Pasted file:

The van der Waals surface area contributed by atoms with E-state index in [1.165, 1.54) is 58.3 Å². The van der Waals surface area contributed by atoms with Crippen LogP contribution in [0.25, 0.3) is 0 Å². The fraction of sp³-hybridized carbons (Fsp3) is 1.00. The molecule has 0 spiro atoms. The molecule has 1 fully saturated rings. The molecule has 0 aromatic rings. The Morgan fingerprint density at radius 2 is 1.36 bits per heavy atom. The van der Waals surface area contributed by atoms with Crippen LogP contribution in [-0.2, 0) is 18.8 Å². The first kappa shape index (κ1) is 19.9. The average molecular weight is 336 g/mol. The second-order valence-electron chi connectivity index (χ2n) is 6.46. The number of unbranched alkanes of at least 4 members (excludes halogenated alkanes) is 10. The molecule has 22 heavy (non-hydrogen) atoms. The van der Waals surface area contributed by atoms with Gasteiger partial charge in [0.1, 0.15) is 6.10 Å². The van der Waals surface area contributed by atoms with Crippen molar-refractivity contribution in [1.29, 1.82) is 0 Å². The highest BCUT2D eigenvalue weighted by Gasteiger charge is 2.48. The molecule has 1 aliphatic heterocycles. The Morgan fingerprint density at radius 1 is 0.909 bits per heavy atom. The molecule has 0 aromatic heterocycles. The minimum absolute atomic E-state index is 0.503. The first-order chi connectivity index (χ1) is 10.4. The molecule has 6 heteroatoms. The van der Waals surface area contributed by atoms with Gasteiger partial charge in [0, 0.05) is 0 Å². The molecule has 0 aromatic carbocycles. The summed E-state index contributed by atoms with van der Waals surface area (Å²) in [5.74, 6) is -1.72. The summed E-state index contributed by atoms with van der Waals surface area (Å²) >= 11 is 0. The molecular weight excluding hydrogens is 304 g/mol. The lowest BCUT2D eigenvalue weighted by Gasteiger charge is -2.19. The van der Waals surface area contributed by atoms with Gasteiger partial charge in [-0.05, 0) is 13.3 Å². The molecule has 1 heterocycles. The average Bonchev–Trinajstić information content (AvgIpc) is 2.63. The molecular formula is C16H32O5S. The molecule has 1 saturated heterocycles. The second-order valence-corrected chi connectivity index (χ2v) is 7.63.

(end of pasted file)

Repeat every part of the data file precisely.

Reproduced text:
The van der Waals surface area contributed by atoms with E-state index in [1.165, 1.54) is 58.3 Å². The van der Waals surface area contributed by atoms with Crippen LogP contribution in [0.25, 0.3) is 0 Å². The fraction of sp³-hybridized carbons (Fsp3) is 1.00. The molecule has 0 spiro atoms. The molecule has 1 fully saturated rings. The molecule has 0 aromatic rings. The Morgan fingerprint density at radius 2 is 1.36 bits per heavy atom. The van der Waals surface area contributed by atoms with Crippen LogP contribution in [-0.2, 0) is 18.8 Å². The first kappa shape index (κ1) is 19.9. The average molecular weight is 336 g/mol. The second-order valence-electron chi connectivity index (χ2n) is 6.46. The number of unbranched alkanes of at least 4 members (excludes halogenated alkanes) is 10. The molecule has 22 heavy (non-hydrogen) atoms. The van der Waals surface area contributed by atoms with Gasteiger partial charge in [0.1, 0.15) is 6.10 Å². The van der Waals surface area contributed by atoms with Crippen molar-refractivity contribution in [1.29, 1.82) is 0 Å². The highest BCUT2D eigenvalue weighted by Gasteiger charge is 2.48. The molecule has 1 aliphatic heterocycles. The Morgan fingerprint density at radius 1 is 0.909 bits per heavy atom. The molecule has 0 aromatic heterocycles. The minimum absolute atomic E-state index is 0.503. The first-order chi connectivity index (χ1) is 10.4. The molecule has 6 heteroatoms. The van der Waals surface area contributed by atoms with Gasteiger partial charge in [0, 0.05) is 0 Å². The molecule has 0 aromatic carbocycles. The summed E-state index contributed by atoms with van der Waals surface area (Å²) in [5.74, 6) is -1.72. The summed E-state index contributed by atoms with van der Waals surface area (Å²) >= 11 is 0. The molecular weight excluding hydrogens is 304 g/mol. The lowest BCUT2D eigenvalue weighted by Gasteiger charge is -2.19. The van der Waals surface area contributed by atoms with Gasteiger partial charge in [-0.05, 0) is 13.3 Å². The molecule has 1 heterocycles. The average Bonchev–Trinajstić information content (AvgIpc) is 2.63. The molecular formula is C16H32O5S. The molecule has 1 saturated heterocycles. The second-order valence-corrected chi connectivity index (χ2v) is 7.63.